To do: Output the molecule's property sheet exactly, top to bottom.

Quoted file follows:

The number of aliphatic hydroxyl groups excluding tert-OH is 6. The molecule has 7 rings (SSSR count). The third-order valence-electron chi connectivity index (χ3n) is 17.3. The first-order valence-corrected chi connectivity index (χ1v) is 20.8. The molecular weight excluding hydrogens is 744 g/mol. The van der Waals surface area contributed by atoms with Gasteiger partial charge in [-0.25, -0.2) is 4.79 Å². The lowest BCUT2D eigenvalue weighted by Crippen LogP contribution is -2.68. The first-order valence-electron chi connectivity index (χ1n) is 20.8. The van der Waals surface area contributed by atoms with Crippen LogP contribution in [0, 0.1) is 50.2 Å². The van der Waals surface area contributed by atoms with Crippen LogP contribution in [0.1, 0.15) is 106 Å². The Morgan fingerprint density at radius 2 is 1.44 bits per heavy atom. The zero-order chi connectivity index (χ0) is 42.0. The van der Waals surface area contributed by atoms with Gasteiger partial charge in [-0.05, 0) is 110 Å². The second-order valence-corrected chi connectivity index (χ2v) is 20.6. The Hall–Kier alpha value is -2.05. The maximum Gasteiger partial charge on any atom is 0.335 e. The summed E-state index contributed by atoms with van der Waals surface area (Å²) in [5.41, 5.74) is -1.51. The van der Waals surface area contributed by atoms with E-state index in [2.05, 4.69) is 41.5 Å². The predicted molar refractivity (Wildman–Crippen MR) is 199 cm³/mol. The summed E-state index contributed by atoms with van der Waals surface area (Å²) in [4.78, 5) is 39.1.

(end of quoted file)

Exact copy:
The number of aliphatic hydroxyl groups excluding tert-OH is 6. The molecule has 7 rings (SSSR count). The third-order valence-electron chi connectivity index (χ3n) is 17.3. The first-order valence-corrected chi connectivity index (χ1v) is 20.8. The molecular weight excluding hydrogens is 744 g/mol. The van der Waals surface area contributed by atoms with Gasteiger partial charge in [-0.25, -0.2) is 4.79 Å². The lowest BCUT2D eigenvalue weighted by Crippen LogP contribution is -2.68. The first-order valence-electron chi connectivity index (χ1n) is 20.8. The van der Waals surface area contributed by atoms with Crippen LogP contribution in [0, 0.1) is 50.2 Å². The van der Waals surface area contributed by atoms with Crippen LogP contribution in [0.1, 0.15) is 106 Å². The Morgan fingerprint density at radius 2 is 1.44 bits per heavy atom. The zero-order chi connectivity index (χ0) is 42.0. The van der Waals surface area contributed by atoms with Gasteiger partial charge in [-0.05, 0) is 110 Å². The second-order valence-corrected chi connectivity index (χ2v) is 20.6. The Hall–Kier alpha value is -2.05. The maximum Gasteiger partial charge on any atom is 0.335 e. The summed E-state index contributed by atoms with van der Waals surface area (Å²) in [5.41, 5.74) is -1.51. The van der Waals surface area contributed by atoms with E-state index in [2.05, 4.69) is 41.5 Å². The predicted molar refractivity (Wildman–Crippen MR) is 199 cm³/mol. The summed E-state index contributed by atoms with van der Waals surface area (Å²) in [4.78, 5) is 39.1.